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'Every priority comes with a cost'

CANMORE – Canmore’s elected officials spent more than 20 hours deliberating over the 2019-20 operational and capital budgets for the municipality in November and reached a final property tax increase of 4.9 per cent as a result of their efforts.
Canmore’s finance committee deliberated on the 2019-20 operating and capital budgets for more than 20 hours in November and settled on a 4.9 per cent municipal property tax increase for next year. That equals $11.59 a year per $100,000 of assessed value for a property.

CANMORE – Canmore’s elected officials spent more than 20 hours deliberating over the 2019-20 operational and capital budgets for the municipality in November and reached a final property tax increase of 4.9 per cent as a result of their efforts.

The budget is the first one council has been able to make its mark on, having been elected in October 2018 and over the past year setting its strategic priorities to guide the process.

But as general manager Michael Fark told the finance committee in November, “every priority comes with a cost.”

The result is a $52 million operating and $17 million capital budget for 2019, with new focus on goals of environmental sustainability and wildlife coexistence. Other priorities include the creation of a new downtown enhancement plan, and continued work on affordability and the availability of housing in the community.

“We took pretty much all of these plans and we looked at what are the goals and objectives,” Fark said. “If we were to deliver on these, what would it look like and what it would look like is far more than we could afford.”

During the final finance committee meeting, councillors and the mayor worked on finalizing a municipal property tax increase that ended up being 4.9 per cent.

Chief Administrative Officer Lisa de Soto went through the process to reach the recommended budget, including the addition of several full-time position requests from administration totalling $617,000 in 2019.

But de Soto informed council that as a result of updated information from both recreation and bylaw services departments, there were additional expected revenues that could be incorporated into the budget.

“Our membership revenue (at Elevation Place) is trending quite high,” she said. “It is $160,000 higher than budgeted year-to-date today and we believe with the trends we have increased revenues slightly in 2019-20 based (on that) evaluation.”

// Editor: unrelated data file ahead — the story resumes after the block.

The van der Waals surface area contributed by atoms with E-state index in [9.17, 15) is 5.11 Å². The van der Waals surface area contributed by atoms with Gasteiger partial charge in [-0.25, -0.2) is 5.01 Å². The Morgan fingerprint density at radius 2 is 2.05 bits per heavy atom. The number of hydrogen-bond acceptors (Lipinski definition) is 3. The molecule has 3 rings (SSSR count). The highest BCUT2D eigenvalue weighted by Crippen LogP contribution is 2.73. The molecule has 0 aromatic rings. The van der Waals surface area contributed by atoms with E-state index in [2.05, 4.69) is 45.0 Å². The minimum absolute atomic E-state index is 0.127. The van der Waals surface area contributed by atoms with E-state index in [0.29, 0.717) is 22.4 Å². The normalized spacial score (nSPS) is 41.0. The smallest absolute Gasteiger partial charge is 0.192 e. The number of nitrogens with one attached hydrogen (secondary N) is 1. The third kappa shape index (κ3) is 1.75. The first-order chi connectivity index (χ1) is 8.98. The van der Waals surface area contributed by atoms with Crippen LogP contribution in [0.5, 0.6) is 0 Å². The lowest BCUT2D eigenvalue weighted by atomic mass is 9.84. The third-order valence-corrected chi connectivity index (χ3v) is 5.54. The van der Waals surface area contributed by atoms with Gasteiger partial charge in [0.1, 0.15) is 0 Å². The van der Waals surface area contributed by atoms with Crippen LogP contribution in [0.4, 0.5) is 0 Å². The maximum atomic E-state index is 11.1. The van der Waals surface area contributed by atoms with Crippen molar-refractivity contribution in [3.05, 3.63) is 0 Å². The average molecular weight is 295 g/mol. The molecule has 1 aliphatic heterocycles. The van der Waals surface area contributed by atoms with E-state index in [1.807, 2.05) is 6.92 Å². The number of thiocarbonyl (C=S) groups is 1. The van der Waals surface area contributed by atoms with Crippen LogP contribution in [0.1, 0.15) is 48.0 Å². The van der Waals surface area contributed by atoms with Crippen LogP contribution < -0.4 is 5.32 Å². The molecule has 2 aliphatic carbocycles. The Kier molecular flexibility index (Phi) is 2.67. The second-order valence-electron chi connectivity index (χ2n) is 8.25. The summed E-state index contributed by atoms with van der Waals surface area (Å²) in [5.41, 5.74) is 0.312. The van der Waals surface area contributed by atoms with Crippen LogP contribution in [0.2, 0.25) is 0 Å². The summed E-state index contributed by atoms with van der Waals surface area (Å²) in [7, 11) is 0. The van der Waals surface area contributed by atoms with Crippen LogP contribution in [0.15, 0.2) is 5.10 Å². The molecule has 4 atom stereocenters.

That means an additional $100,000 from recreation for the 2019 budget and the higher fine revenues from the bylaw area also saw $30,000 increase on the books.

The additional revenue, however, didn’t necessarily result in a lower tax increase. Council heard another recommendation to move an $80,000 executive administrative support position to the 2019 budget, as well as a reduction in the amount of Fortis franchise fees used to support the operational budget. Council previously directed administration to use franchise fees to lower the originally proposed 6.6 per cent municipal tax increase to 4.6 per cent.

Mayor John Borrowman supported the changes, saying currently one administrative assistant position provides support for the entire corporate management team and council.

“I have 100 per cent confidence in the information brought to the table,” he said.

The mayor also said when people get hung up on the tax increase amounts, they often fail to realize the actual dollar values and Canmore’s municipal tax rates are favourable when compared to other communities in the province.

The 4.9 per cent increase would equate to $11.59 a year per $100,000 of assessed value for a property. A $600,000 home, for example, would see a $104 increase year over year, or $8.63 a month.

Council votes officially on Tuesday (Dec.18) to approve both the capital and operating budgets.


Tanya Foubert

About the Author: Tanya Foubert

Tanya Foubert started as a news reporter at the Rocky Mountain Outlook in 2006. She won the Canadian Community Newspaper Award for best news story for her coverage of the 2013 flood. In December 2018, she became editor of the Outlook.
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